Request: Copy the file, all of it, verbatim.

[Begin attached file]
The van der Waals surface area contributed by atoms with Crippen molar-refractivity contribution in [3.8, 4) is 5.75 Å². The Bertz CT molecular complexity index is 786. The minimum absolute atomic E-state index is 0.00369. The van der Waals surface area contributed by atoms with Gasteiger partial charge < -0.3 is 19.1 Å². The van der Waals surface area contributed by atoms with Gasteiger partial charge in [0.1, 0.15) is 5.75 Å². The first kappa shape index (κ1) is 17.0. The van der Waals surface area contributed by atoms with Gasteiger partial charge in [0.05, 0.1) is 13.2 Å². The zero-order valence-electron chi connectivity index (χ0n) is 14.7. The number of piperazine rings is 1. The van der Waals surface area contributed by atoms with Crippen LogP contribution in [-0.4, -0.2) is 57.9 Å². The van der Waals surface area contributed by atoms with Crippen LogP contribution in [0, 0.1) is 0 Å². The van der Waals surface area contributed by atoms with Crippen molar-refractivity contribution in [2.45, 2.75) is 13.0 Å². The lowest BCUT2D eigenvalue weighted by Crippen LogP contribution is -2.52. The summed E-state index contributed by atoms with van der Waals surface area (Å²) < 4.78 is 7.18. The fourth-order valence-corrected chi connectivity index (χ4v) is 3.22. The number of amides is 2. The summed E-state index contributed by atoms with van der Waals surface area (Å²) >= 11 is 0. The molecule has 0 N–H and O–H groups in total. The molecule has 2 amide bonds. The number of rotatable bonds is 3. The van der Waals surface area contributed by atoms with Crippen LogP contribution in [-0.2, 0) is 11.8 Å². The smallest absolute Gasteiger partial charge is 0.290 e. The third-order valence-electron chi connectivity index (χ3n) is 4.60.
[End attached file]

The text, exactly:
The van der Waals surface area contributed by atoms with Crippen molar-refractivity contribution in [3.8, 4) is 5.75 Å². The Bertz CT molecular complexity index is 786. The minimum absolute atomic E-state index is 0.00369. The van der Waals surface area contributed by atoms with Gasteiger partial charge < -0.3 is 19.1 Å². The van der Waals surface area contributed by atoms with Gasteiger partial charge in [0.1, 0.15) is 5.75 Å². The first kappa shape index (κ1) is 17.0. The van der Waals surface area contributed by atoms with Gasteiger partial charge in [0.05, 0.1) is 13.2 Å². The zero-order valence-electron chi connectivity index (χ0n) is 14.7. The number of piperazine rings is 1. The van der Waals surface area contributed by atoms with Crippen LogP contribution in [-0.4, -0.2) is 57.9 Å². The van der Waals surface area contributed by atoms with Crippen LogP contribution in [0, 0.1) is 0 Å². The van der Waals surface area contributed by atoms with Crippen molar-refractivity contribution in [2.45, 2.75) is 13.0 Å². The lowest BCUT2D eigenvalue weighted by Crippen LogP contribution is -2.52. The summed E-state index contributed by atoms with van der Waals surface area (Å²) < 4.78 is 7.18. The fourth-order valence-corrected chi connectivity index (χ4v) is 3.22. The number of amides is 2. The summed E-state index contributed by atoms with van der Waals surface area (Å²) >= 11 is 0. The molecule has 0 N–H and O–H groups in total. The molecule has 2 amide bonds. The number of rotatable bonds is 3. The van der Waals surface area contributed by atoms with Crippen LogP contribution in [-0.2, 0) is 11.8 Å². The smallest absolute Gasteiger partial charge is 0.290 e. The third-order valence-electron chi connectivity index (χ3n) is 4.60.